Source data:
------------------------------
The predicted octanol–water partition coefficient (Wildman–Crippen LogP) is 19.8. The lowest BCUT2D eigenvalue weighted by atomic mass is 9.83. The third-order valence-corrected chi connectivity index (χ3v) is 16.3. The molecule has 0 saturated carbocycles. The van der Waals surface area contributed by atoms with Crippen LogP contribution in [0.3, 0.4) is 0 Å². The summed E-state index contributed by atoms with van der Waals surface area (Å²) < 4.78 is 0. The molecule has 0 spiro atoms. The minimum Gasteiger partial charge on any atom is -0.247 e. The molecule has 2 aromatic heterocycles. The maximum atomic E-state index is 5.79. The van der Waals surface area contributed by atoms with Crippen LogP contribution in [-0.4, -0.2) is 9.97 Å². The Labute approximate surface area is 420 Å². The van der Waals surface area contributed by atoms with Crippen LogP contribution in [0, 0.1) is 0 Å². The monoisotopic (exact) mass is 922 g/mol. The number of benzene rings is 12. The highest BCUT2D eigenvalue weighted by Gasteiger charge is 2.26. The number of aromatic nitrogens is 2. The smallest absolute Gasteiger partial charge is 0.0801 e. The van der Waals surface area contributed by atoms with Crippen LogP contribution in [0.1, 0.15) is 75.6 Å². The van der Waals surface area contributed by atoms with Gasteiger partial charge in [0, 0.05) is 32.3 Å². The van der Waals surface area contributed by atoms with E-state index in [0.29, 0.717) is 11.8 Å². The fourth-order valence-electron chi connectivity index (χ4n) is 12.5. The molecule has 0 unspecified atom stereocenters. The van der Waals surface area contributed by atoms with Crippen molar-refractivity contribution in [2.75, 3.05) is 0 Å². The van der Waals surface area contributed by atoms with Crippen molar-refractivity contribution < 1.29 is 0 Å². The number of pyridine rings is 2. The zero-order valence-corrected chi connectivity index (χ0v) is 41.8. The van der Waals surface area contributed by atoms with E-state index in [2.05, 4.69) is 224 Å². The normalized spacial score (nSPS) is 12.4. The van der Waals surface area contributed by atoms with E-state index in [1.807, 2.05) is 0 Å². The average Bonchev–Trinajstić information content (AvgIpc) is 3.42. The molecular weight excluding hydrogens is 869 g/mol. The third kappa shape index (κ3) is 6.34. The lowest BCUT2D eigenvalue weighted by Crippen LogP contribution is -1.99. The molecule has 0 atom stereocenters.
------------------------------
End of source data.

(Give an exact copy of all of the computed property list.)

The predicted octanol–water partition coefficient (Wildman–Crippen LogP) is 19.8. The lowest BCUT2D eigenvalue weighted by atomic mass is 9.83. The third-order valence-corrected chi connectivity index (χ3v) is 16.3. The molecule has 0 saturated carbocycles. The van der Waals surface area contributed by atoms with Crippen LogP contribution in [0.3, 0.4) is 0 Å². The summed E-state index contributed by atoms with van der Waals surface area (Å²) < 4.78 is 0. The molecule has 0 spiro atoms. The minimum Gasteiger partial charge on any atom is -0.247 e. The molecule has 2 aromatic heterocycles. The maximum atomic E-state index is 5.79. The van der Waals surface area contributed by atoms with Crippen LogP contribution in [-0.4, -0.2) is 9.97 Å². The Labute approximate surface area is 420 Å². The van der Waals surface area contributed by atoms with Crippen LogP contribution in [0, 0.1) is 0 Å². The monoisotopic (exact) mass is 922 g/mol. The number of benzene rings is 12. The highest BCUT2D eigenvalue weighted by Gasteiger charge is 2.26. The number of aromatic nitrogens is 2. The smallest absolute Gasteiger partial charge is 0.0801 e. The van der Waals surface area contributed by atoms with Crippen LogP contribution in [0.1, 0.15) is 75.6 Å². The van der Waals surface area contributed by atoms with Gasteiger partial charge in [0, 0.05) is 32.3 Å². The van der Waals surface area contributed by atoms with E-state index in [0.29, 0.717) is 11.8 Å². The fourth-order valence-electron chi connectivity index (χ4n) is 12.5. The molecule has 0 unspecified atom stereocenters. The van der Waals surface area contributed by atoms with Crippen molar-refractivity contribution in [2.75, 3.05) is 0 Å². The van der Waals surface area contributed by atoms with Crippen molar-refractivity contribution < 1.29 is 0 Å². The number of pyridine rings is 2. The zero-order valence-corrected chi connectivity index (χ0v) is 41.8. The van der Waals surface area contributed by atoms with E-state index in [2.05, 4.69) is 224 Å². The normalized spacial score (nSPS) is 12.4. The van der Waals surface area contributed by atoms with E-state index in [1.807, 2.05) is 0 Å². The average Bonchev–Trinajstić information content (AvgIpc) is 3.42. The molecular weight excluding hydrogens is 869 g/mol. The third kappa shape index (κ3) is 6.34. The lowest BCUT2D eigenvalue weighted by Crippen LogP contribution is -1.99. The molecule has 0 atom stereocenters.